One of the biggest advantages of digital cameras is their greater light sensitivity – also known as ISO (named after an internationally agreed standard). ISO is the digital version of film speed, and can be changed just by turning a dial or changing a menu setting. So, no more having to load a new roll of film just to get a different speed.
The ISO functionality on even a cheap compact camera is really powerful, and if you understand how ISO works in conjunction with focusing and exposure, you are that much closer to mastering your camera.
ISO – auto or not?
Most point and shoot photographers just stay on Auto ISO and it's fine for everyday shots. The camera works out the light sensitivity you need for a particular scene and adjusts it on the fly. As with everything else to do with cameras though, there are times it pays to control ISO yourself for more consistent or creative results.
Put simply, choose a higher ISO when you need to shoot in poorer light conditions – a concert hall or dim church for instance, where you cant use flash. Not everybody wants to use flash even if they can, and again, higher ISOs come in handy to get decent exposures without getting the 'flashed' look.
Now, you can either choose the higher ISO setting yourself, or rely on Auto, but in consistent lighting conditions (say that dark church, again) it's better set it yourself. If you want the best of both worlds, you can restrict the upper limit of Auto ISO to, say, ISO 1600. This will help you avoid excessively noisy shots while still getting the convenience of Auto.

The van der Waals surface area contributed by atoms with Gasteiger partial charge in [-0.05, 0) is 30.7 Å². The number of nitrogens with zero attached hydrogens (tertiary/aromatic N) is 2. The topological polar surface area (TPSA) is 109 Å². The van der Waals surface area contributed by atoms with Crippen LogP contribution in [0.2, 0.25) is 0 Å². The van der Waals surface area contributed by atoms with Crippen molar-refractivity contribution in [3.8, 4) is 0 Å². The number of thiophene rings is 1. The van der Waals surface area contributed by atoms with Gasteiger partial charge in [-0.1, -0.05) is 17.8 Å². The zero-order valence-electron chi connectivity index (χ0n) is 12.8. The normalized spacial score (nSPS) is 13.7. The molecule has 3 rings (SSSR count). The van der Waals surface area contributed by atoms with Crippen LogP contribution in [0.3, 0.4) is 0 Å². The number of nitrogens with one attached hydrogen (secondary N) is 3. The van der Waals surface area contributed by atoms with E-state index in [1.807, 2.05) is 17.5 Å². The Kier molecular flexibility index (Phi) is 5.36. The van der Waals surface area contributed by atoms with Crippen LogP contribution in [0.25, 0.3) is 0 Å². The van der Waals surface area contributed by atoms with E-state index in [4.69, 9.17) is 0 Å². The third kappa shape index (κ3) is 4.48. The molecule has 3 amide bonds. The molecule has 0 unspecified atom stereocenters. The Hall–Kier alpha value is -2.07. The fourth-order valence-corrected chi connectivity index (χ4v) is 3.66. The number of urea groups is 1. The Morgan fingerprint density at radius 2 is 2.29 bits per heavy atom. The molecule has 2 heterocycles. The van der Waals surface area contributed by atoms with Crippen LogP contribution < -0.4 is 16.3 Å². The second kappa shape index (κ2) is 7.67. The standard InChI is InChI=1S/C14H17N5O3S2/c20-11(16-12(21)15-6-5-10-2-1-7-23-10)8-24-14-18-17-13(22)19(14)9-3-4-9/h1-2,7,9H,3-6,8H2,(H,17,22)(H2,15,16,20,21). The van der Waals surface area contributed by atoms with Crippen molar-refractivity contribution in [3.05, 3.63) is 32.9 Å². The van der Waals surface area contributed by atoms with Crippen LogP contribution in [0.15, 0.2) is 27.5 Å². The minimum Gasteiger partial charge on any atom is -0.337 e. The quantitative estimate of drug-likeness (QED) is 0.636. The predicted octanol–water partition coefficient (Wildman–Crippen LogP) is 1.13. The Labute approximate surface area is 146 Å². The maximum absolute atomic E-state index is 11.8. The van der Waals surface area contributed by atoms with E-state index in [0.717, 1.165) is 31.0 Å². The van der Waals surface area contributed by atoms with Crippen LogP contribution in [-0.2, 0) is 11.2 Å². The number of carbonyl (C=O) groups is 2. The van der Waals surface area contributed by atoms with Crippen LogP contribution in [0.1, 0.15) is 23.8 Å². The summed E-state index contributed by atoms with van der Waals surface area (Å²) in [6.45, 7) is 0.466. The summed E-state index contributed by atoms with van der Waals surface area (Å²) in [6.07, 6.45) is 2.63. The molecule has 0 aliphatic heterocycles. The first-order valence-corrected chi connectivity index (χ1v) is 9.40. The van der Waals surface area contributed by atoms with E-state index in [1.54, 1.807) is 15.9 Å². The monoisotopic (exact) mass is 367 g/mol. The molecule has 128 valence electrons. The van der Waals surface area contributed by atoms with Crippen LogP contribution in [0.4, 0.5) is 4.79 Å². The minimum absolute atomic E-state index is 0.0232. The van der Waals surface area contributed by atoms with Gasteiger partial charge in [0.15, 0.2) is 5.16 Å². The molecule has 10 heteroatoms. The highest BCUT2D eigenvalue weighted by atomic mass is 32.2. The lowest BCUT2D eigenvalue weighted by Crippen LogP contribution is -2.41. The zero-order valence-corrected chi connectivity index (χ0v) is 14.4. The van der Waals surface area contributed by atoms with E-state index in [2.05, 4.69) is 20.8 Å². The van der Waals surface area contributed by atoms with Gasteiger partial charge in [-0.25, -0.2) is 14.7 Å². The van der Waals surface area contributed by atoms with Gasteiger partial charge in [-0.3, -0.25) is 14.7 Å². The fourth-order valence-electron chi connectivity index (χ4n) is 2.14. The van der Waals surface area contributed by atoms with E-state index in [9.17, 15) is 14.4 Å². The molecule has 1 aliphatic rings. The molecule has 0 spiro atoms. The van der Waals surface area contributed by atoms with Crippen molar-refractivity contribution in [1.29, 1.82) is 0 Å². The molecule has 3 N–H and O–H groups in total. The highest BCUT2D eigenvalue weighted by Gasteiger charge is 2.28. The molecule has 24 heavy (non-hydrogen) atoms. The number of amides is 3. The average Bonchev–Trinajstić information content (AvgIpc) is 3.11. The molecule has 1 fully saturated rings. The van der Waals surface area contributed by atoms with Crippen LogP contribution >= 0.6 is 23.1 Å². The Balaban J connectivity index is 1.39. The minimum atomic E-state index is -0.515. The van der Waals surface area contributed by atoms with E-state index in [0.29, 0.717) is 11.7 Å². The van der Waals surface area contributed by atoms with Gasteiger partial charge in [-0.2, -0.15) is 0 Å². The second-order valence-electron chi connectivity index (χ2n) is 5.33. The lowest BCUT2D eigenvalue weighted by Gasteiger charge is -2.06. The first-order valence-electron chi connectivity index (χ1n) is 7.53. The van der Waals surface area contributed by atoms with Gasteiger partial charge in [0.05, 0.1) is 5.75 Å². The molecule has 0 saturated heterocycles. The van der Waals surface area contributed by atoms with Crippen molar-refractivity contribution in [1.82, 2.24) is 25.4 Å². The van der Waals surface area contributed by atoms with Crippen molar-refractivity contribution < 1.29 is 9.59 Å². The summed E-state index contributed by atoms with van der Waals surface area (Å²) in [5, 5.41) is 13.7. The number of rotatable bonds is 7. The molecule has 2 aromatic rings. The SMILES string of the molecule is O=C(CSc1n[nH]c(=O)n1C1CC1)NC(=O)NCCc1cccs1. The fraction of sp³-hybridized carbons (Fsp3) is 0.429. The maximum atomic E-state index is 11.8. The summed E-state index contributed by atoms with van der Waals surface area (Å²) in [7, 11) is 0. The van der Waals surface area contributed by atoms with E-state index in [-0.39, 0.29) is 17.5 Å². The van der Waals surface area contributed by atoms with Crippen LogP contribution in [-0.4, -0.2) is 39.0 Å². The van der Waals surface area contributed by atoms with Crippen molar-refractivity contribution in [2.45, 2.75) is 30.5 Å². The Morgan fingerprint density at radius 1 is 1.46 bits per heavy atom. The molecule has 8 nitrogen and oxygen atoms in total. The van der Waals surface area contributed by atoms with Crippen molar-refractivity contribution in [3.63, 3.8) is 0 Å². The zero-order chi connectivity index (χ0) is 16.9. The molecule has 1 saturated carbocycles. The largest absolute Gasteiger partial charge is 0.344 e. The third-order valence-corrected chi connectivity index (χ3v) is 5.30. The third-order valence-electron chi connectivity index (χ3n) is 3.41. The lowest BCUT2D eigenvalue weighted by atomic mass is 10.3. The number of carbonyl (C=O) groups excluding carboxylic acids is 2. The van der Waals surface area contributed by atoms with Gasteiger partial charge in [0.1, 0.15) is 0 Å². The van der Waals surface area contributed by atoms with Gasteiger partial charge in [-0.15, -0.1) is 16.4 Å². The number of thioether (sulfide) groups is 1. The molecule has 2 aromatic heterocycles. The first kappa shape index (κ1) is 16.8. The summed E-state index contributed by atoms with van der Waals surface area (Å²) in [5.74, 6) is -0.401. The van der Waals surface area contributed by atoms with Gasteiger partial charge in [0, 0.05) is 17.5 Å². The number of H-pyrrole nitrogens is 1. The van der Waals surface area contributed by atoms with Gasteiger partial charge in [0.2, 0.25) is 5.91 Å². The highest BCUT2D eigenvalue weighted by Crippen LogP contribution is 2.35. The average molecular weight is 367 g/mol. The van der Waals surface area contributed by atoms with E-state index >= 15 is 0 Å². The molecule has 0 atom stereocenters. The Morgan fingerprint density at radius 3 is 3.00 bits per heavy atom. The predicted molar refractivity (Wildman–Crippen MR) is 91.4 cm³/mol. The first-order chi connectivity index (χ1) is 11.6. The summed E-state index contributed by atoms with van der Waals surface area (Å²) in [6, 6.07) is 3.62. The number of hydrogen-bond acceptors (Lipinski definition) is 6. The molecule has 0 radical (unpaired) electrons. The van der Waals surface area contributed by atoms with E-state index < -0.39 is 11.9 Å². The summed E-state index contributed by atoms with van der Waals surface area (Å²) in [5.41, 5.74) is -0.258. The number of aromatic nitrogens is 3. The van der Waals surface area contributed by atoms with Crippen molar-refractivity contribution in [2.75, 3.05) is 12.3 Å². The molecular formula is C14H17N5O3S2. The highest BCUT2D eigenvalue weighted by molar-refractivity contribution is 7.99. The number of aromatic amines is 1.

Noise is image interference that becomes more noticeable at higher ISOs. Now, cameras are a lot less noisy than they used to be, but you will still notice that distinctive grain, speckle and muddy colour when you really push the ISO – especially on cheaper cameras, or those with smaller, APS-C sized sensors.
If you are shooting in decent light and you don't need greater light sensitivity, keep the ISO low to avoid the risk of noise for no good reason.
The shutter speed factor
The other advantage of higher ISOs is that they enable faster shutter speeds. You can test this yourself. Switch to Manual mode and set a low ISO, say 100, while also selecting a wide aperture. Depending on the light, you will find your choice of shutter speeds when it comes to getting the metering scale to stay in the centre is somewhat limited.
Push the ISO to 600, and you can suddenly access much faster shutter speeds at the wider aperture, while still getting a good overall exposure. Faster shutter speeds obviously come in useful in a whole range of situations, particular sports and action.
So what's not to like?
As ISO technology improves, there is less and reason not to make the most of it. It's dead handy in low light when you need a faster shutter speed, and it's much easier to remove noise from a shot than it is to sharpen a soft one.
ISO won't replace flash and creative flash effects – it's not meant to – but see it as an essential weapon in your photographic arsenal and you won't go far wrong.
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